Episode #209: Empty Hands Reading – Elemental Alignments
Jake and Aurora both fell into a character class Wally the wizard had called the “earth type.” As the guys had mentioned, we’d done a little presentation detailing our strengths and weaknesses early in our training (I had to do mine twice since I didn’t understand the assignment the first time and had instead talked about Aurora). Wally used that assignment to go into something he called “The Elemental School of Personality Assessment,” which he said was an important part of not only our magical studies but our training in general. There were five main personality types corresponding to the five divisions of elemental forces in nature – earth, water, wind, fire, and space, as well as an infinite combination of blends.
Pure earth types were grounded, practical people who, like strongly rooted trees, were good at weathering the vicissitudes of life but could be a bit stubborn at times. Dependable, practical, and steady types like Jake and Ben fell into that category. Pure water types were kind of the opposite – adaptable and fluid, like water conforming to whatever container it finds itself in, though they could be a bit all over the place. Phil, an easy-going sort who tended to go with the flow, fit this category. He was not, however, a fickle person, prompting Wally to categorize him as an earth-water blend.
“You mean like mud?” Phil had said when Wally passed him the sheet of paper containing his alignment and its characteristics.
We’d laughed, but then Wally shrugged. “Water is flexible, but it can be hard, if the force is right. Earth is not fluid but mixed with a little water, it moves easily from one place to the next until it dries. Too much, though, and it just becomes dirty water. Do you get my drift?”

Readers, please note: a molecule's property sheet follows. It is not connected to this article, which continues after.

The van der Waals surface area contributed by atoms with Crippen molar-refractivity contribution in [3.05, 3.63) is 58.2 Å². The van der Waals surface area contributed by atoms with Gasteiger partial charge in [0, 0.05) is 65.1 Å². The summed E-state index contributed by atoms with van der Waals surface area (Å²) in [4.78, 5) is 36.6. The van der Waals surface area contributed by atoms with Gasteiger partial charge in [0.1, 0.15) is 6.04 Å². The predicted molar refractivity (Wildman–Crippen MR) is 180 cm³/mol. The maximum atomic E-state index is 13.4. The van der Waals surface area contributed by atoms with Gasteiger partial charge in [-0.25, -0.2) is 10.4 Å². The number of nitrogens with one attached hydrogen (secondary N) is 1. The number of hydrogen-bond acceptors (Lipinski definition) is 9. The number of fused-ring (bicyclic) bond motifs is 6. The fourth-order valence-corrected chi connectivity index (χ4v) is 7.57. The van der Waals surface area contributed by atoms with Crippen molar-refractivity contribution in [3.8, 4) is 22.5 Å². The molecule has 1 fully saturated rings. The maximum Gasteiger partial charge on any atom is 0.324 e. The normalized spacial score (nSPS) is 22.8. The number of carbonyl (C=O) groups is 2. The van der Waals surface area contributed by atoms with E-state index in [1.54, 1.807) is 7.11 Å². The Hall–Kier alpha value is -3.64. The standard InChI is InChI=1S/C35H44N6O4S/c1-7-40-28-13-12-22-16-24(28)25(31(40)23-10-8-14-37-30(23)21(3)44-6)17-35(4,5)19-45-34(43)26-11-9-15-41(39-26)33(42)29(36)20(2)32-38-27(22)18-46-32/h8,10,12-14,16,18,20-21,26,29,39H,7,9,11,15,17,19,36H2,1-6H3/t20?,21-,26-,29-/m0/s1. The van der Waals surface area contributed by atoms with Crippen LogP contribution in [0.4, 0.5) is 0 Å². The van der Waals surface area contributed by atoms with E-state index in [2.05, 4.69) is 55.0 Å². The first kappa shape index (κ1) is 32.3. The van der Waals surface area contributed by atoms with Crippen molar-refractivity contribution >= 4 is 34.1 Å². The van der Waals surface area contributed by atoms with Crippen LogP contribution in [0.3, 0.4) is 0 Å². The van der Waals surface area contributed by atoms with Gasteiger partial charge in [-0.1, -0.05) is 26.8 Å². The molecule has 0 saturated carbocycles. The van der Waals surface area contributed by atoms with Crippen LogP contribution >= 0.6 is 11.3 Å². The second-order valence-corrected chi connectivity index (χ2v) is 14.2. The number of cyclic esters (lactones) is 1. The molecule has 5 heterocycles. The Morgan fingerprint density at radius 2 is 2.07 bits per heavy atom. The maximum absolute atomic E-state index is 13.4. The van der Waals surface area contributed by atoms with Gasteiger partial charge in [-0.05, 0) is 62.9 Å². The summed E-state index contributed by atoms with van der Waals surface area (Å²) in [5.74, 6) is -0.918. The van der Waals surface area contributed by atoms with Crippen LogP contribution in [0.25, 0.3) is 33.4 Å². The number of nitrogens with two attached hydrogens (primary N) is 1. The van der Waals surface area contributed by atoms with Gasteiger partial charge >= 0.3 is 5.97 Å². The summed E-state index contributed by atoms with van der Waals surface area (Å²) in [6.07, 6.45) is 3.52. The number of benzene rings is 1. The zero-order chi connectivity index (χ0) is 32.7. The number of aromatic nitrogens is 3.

“Um … no,” Phil had said after a long pause.
“You will. For now, it basically means you have the best of both worlds.” Then to all of us, he said, “Keep in mind these are just predictions. It’s up to you to figure out if they’re accurate and how to apply the knowledge to your training.”
Like Phil, Aron also ended up a blend – part water and part wind. Pure wind types, like Allan, were open-minded and peaceful. Like birds soaring above the clouds, the day-to-day troubles of the earth-bound held little meaning for them. They craved freedom, which fit Aron, but could be a bit impractical and out of touch with reality (definitely Aron and sometimes Allan, who preferred to think everything through prior to acting on anything). Pure fire types, like Lance and Blake, were no-nonsense folk who believed the best defense was a good offense. It was pretty clear that dynamic, straight-forward weapons like the bow and sword fit guys like that. The downside of fire, of course, was that not all problems could be solved in direct ways.
That left the last category, which Wally had initially called “empty space.” Aron had burst out laughing at this, muttering something about it being the one that fit me best, and the others had joined in. Wally silenced them, then paused and said that, actually, Aron might have been right for once. This caused me to redden in anger and disappointment as Aron went bug-eyed and laughed hard enough to fall out of his chair.